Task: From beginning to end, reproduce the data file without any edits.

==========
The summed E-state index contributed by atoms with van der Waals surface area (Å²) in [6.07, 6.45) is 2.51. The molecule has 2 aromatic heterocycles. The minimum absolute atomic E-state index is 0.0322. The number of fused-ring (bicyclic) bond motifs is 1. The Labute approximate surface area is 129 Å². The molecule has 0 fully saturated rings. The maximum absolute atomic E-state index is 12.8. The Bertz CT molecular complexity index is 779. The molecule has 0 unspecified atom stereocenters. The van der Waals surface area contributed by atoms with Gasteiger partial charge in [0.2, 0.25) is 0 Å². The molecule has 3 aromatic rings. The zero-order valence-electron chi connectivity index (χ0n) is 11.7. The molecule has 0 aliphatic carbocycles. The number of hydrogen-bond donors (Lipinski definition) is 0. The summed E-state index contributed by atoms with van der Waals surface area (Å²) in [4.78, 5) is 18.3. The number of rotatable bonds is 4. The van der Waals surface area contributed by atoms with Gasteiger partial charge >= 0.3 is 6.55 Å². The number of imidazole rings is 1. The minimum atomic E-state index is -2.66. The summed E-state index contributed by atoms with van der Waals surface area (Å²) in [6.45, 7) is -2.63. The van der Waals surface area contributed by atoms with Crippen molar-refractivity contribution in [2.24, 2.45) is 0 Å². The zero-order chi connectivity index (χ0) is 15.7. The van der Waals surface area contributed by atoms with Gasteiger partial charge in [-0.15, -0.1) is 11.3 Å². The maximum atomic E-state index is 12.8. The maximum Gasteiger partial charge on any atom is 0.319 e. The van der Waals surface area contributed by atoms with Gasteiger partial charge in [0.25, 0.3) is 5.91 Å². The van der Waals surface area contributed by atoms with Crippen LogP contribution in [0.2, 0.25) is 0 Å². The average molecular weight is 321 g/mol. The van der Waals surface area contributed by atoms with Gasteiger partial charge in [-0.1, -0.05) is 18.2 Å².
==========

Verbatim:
The summed E-state index contributed by atoms with van der Waals surface area (Å²) in [6.07, 6.45) is 2.51. The molecule has 2 aromatic heterocycles. The minimum absolute atomic E-state index is 0.0322. The number of fused-ring (bicyclic) bond motifs is 1. The Labute approximate surface area is 129 Å². The molecule has 0 fully saturated rings. The maximum absolute atomic E-state index is 12.8. The Bertz CT molecular complexity index is 779. The molecule has 0 unspecified atom stereocenters. The van der Waals surface area contributed by atoms with Gasteiger partial charge in [0.2, 0.25) is 0 Å². The molecule has 3 aromatic rings. The zero-order valence-electron chi connectivity index (χ0n) is 11.7. The molecule has 0 aliphatic carbocycles. The number of hydrogen-bond donors (Lipinski definition) is 0. The summed E-state index contributed by atoms with van der Waals surface area (Å²) in [4.78, 5) is 18.3. The number of rotatable bonds is 4. The van der Waals surface area contributed by atoms with Gasteiger partial charge >= 0.3 is 6.55 Å². The number of imidazole rings is 1. The minimum atomic E-state index is -2.66. The summed E-state index contributed by atoms with van der Waals surface area (Å²) in [6.45, 7) is -2.63. The van der Waals surface area contributed by atoms with Crippen molar-refractivity contribution in [2.24, 2.45) is 0 Å². The zero-order chi connectivity index (χ0) is 15.7. The van der Waals surface area contributed by atoms with Gasteiger partial charge in [-0.15, -0.1) is 11.3 Å². The maximum atomic E-state index is 12.8. The maximum Gasteiger partial charge on any atom is 0.319 e. The van der Waals surface area contributed by atoms with Gasteiger partial charge in [0.25, 0.3) is 5.91 Å². The van der Waals surface area contributed by atoms with Crippen LogP contribution in [0.2, 0.25) is 0 Å². The average molecular weight is 321 g/mol. The van der Waals surface area contributed by atoms with Gasteiger partial charge in [-0.1, -0.05) is 18.2 Å².